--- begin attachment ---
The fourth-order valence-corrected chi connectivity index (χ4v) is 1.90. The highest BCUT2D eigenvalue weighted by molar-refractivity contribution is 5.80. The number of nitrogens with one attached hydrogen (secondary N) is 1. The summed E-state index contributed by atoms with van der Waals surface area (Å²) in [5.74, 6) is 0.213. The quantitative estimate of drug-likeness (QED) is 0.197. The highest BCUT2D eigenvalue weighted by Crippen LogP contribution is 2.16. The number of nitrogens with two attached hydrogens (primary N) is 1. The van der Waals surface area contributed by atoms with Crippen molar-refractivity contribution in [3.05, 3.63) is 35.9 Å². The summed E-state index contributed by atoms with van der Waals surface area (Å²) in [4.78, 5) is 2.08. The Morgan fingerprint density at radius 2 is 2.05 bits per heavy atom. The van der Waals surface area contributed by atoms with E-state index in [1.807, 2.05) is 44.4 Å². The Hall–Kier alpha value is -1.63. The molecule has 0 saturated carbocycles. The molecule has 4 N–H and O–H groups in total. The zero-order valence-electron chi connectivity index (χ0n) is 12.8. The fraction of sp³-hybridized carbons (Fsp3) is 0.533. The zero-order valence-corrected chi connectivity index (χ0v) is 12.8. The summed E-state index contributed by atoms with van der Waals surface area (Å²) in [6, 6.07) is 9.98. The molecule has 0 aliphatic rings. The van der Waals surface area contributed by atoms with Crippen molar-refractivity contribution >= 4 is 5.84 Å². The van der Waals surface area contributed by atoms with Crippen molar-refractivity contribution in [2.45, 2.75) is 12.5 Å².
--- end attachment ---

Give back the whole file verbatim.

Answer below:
The fourth-order valence-corrected chi connectivity index (χ4v) is 1.90. The highest BCUT2D eigenvalue weighted by molar-refractivity contribution is 5.80. The number of nitrogens with one attached hydrogen (secondary N) is 1. The summed E-state index contributed by atoms with van der Waals surface area (Å²) in [5.74, 6) is 0.213. The quantitative estimate of drug-likeness (QED) is 0.197. The highest BCUT2D eigenvalue weighted by Crippen LogP contribution is 2.16. The number of nitrogens with two attached hydrogens (primary N) is 1. The van der Waals surface area contributed by atoms with Crippen molar-refractivity contribution in [3.05, 3.63) is 35.9 Å². The summed E-state index contributed by atoms with van der Waals surface area (Å²) in [4.78, 5) is 2.08. The Morgan fingerprint density at radius 2 is 2.05 bits per heavy atom. The van der Waals surface area contributed by atoms with E-state index in [1.807, 2.05) is 44.4 Å². The Hall–Kier alpha value is -1.63. The molecule has 0 saturated carbocycles. The molecule has 4 N–H and O–H groups in total. The zero-order valence-electron chi connectivity index (χ0n) is 12.8. The fraction of sp³-hybridized carbons (Fsp3) is 0.533. The zero-order valence-corrected chi connectivity index (χ0v) is 12.8. The summed E-state index contributed by atoms with van der Waals surface area (Å²) in [6, 6.07) is 9.98. The molecule has 0 aliphatic rings. The van der Waals surface area contributed by atoms with Crippen molar-refractivity contribution >= 4 is 5.84 Å². The van der Waals surface area contributed by atoms with Crippen molar-refractivity contribution in [2.45, 2.75) is 12.5 Å².